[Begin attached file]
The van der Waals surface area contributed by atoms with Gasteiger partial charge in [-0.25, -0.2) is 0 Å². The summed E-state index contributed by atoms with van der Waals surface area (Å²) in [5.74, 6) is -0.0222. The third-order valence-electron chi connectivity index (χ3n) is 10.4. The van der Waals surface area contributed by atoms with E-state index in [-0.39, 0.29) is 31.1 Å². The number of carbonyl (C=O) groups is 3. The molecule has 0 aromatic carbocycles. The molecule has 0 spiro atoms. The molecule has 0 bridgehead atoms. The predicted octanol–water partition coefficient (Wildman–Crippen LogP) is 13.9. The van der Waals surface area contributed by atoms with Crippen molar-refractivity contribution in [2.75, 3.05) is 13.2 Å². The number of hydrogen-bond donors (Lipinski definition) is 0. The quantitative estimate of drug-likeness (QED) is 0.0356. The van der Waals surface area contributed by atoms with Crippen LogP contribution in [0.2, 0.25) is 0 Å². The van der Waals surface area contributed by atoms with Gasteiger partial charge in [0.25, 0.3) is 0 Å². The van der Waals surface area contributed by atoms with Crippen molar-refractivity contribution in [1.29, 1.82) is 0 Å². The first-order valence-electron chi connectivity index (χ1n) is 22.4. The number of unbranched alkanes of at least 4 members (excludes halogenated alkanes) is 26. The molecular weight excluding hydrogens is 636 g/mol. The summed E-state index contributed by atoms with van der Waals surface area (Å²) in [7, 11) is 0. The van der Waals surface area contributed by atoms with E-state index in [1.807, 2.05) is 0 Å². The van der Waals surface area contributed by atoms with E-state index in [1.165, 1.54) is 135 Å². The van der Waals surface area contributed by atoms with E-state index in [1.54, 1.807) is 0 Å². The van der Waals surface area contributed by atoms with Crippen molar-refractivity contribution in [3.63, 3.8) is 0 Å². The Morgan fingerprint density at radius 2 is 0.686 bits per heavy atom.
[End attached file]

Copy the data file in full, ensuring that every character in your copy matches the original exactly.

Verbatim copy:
The van der Waals surface area contributed by atoms with Gasteiger partial charge in [-0.25, -0.2) is 0 Å². The summed E-state index contributed by atoms with van der Waals surface area (Å²) in [5.74, 6) is -0.0222. The third-order valence-electron chi connectivity index (χ3n) is 10.4. The van der Waals surface area contributed by atoms with E-state index in [-0.39, 0.29) is 31.1 Å². The number of carbonyl (C=O) groups is 3. The molecule has 0 aromatic carbocycles. The molecule has 0 spiro atoms. The molecule has 0 bridgehead atoms. The predicted octanol–water partition coefficient (Wildman–Crippen LogP) is 13.9. The van der Waals surface area contributed by atoms with Crippen molar-refractivity contribution in [2.75, 3.05) is 13.2 Å². The number of hydrogen-bond donors (Lipinski definition) is 0. The quantitative estimate of drug-likeness (QED) is 0.0356. The van der Waals surface area contributed by atoms with Crippen LogP contribution in [0.2, 0.25) is 0 Å². The van der Waals surface area contributed by atoms with Gasteiger partial charge in [0.25, 0.3) is 0 Å². The van der Waals surface area contributed by atoms with Crippen molar-refractivity contribution in [1.29, 1.82) is 0 Å². The first-order valence-electron chi connectivity index (χ1n) is 22.4. The number of unbranched alkanes of at least 4 members (excludes halogenated alkanes) is 26. The molecular weight excluding hydrogens is 636 g/mol. The summed E-state index contributed by atoms with van der Waals surface area (Å²) in [7, 11) is 0. The van der Waals surface area contributed by atoms with E-state index in [1.807, 2.05) is 0 Å². The van der Waals surface area contributed by atoms with E-state index in [1.165, 1.54) is 135 Å². The van der Waals surface area contributed by atoms with E-state index in [1.54, 1.807) is 0 Å². The van der Waals surface area contributed by atoms with Crippen molar-refractivity contribution in [3.63, 3.8) is 0 Å². The Morgan fingerprint density at radius 2 is 0.686 bits per heavy atom.